Thursday, May 31, 2018

Good Execution Protects Sellers From IRS Transferee Liability

This post was originally published on Forbes Feb 18, 2015

The District Court decision in the case of Herbert Allen Andrew et. al. v. United States of America (Sorry, can't find a free link) has inspired me to add to Reilly's Laws of Tax Planning.  I think this will be Reilly's Fourth Law.  It goes "Execution isn't everything, but it is a lot". The case is about another Midcoast deal.  Midcoast was a company operating around the turn of the millennium that helped the owners of C corporations net more from corporate liquidations.  The problem with a C corp, ever since the Tax Reform Act of 1986 repealed the General Utilities doctrine, is that on liquidation there are two taxes.  First the corporation pays a corporate level income tax form the sale of its assets.  Then the shareholders as they receive cash pay capital gains tax.  This is what has made flow through entities so popular.

Around the turn of the millennium there were still quite a few closely held C corporations with appreciated assets floating around.  For this or that reason, there would be a decision to sell the assets and something approaching sticker shock when the tax cost was recognized.  Midcoast stepped into the breach.  After your C corporation had sold all its assets so that all that was left was cash and an obligation to file some income tax returns with whopping big liabilities, Midcoast would buy the all the shares for a premium over the expected net proceeds.

How Do They Do It? Who Cares?

If you were involved in one of these deals, you might be tempted to think that the people running Midcoast were like the two brothers who bought a truck and went out into the country to buy apples for a nickel each to sell in the city for four cents.  When they ran out of money they debated whether it was because their truck wasn't big enough or because the didn't have a presence on the web.  More likely you figured that they must have had some secret sauce to avoid the corporate tax.  Plenty of that going around back then as the Big 4 accounting firms were raiding the treasury.  Of course it wasn't your problem. Or was it?
As it turned out, Midcoast, shockingly, did not have a legitimate way of avoiding the corporate income tax.  Although there might have been some bells and whistles involved, the corporations they bought were quickly stripped of cash, which was all they had, which was used to pay off the banks that had financed the acquisition with the balance of the spoils then divided up.  Nothing was left to pay corporate income taxes.  Of course, if you were one of the shareholders that sold, none of that was any of your business.  Until the IRS makes it your business.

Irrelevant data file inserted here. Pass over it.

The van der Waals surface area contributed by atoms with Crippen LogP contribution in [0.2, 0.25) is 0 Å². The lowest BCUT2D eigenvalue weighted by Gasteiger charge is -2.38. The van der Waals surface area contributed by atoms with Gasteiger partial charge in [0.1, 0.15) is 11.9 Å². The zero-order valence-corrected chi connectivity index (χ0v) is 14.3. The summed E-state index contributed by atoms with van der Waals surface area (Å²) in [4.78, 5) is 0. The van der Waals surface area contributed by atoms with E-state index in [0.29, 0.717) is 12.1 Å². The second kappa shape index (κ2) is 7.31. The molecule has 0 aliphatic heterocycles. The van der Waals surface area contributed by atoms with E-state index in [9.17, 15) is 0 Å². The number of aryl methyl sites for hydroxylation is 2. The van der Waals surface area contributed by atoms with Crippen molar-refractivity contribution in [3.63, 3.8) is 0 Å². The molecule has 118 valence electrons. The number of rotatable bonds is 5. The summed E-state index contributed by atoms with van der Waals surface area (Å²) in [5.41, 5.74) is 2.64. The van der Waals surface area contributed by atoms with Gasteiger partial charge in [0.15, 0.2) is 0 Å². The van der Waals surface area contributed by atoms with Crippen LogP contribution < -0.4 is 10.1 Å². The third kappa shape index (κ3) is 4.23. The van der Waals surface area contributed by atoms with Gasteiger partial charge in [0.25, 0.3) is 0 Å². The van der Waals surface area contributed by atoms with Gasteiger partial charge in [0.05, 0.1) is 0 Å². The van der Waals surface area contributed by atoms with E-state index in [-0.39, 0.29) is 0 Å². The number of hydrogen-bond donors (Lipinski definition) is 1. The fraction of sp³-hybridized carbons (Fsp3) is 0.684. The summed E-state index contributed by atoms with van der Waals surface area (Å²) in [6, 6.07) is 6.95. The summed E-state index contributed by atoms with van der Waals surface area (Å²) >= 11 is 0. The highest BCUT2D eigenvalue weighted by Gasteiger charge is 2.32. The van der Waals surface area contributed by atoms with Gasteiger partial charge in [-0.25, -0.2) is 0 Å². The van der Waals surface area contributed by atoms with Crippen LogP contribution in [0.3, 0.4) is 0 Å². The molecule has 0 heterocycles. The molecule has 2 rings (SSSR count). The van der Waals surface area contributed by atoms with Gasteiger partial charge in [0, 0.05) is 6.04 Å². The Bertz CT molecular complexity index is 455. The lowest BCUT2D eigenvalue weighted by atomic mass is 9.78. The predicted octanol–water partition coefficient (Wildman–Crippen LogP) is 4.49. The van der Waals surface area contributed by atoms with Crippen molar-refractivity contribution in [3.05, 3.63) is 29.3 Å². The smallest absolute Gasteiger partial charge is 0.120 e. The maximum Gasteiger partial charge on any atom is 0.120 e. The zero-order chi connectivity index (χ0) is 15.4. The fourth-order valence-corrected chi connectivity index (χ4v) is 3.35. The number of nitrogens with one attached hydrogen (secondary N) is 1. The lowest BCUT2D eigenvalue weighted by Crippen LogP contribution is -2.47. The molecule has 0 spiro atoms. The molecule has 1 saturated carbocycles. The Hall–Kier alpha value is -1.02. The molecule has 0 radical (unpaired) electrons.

There is this concept called transferee liability.  Without transferee liability, you and the other shareholders could have just liquidated the corporation, stripped out all the cash and left the IRS with a bare cupboard.  When the IRS looked at these deals, that is what it appeared you had done.  Midcoast's transitory ownership of your pile of lucre did not change anything in the view of the IRS.

GNC Investors Club

GNC Investors Club Inc was a C corporation organized in 1957.  It had two functions.  The corporation acquired, held and sold securities and conducted meetings and educated its members about the stock market.  In the spring of 2000, the shareholders began to consider alternative business models to avoid double taxation and make it easier for new members to buy in.  After considering converting to an LLC, they ended up deciding to dissolve.
Michael Haley the president of GNC formed a Dissolution Task Force.  They consulted with Lewis Ritchie, a KPMG tax advisor.  They expected the liquidation to be completed in December 2000 and realized that the corporation would be paying taxes and they would also have to recognize gains.  The dreaded double tax.

Have We Got A Deal For You!

Then things started looking better.  At a social event, Clayton Lee, one of the members of the Dissolution Tax Force met Thomas Watkins, a reputable attorney with over 30 years of experience in the purchase and sale of companies.  As they chatted about this and that, the subject of GNC's looming liquidation arose.  Mr. Watkins told Mr. Lee that there might be another way.  Midcoast Credit Corporation.  Midcoast had sent Mr. Watkins several solicitations in which it outlined its program.  Things moved quickly from there.
MidCoast expressed an interest to Mr. Watkins in purchasing an investment club's stock. (Testimony of T. Watkins.) Mr. Watkins then conveyed MidCoast's interest to Mr. Lee, and Mr. Lee authorized Mr. Watkins to share GNC's information with MidCoast. MidCoast retained Mr. Watkins to represent it in negotiations with GNC.  MidCoast sent a letter of intent to Mr. Watkins on October 17, 2000, stating terms for a deal to buy 100% of GNC's stock. MidCoast proposed that it or its designee would acquire the GNC shareholders' stock as an alternative to the shareholders liquidating GNC.  MidCoast required that GNC liquidate its stock portfolio before the closing date. MidCoast provided a schedule showing that the GNC shareholders would receive more money from selling GNC's stock to MidCoast than from liquidation, taking into account the tax consequences.  Specifically, MidCoast represented that the shareholders would collectively receive $401,325 more in proceeds from the stock sale to MidCoast than if they liquidated GNC; this constituted a premium of approximately 10%.

The same day Mr. Watkins received the letter of intent from MidCoast, he met with the Dissolution Committee members and communicated MidCoast's proposal to them.  At a shareholder meeting that night, the shareholders considered and accepted MidCoast's proposal.
Good Execution

Here is where the good execution starts coming in.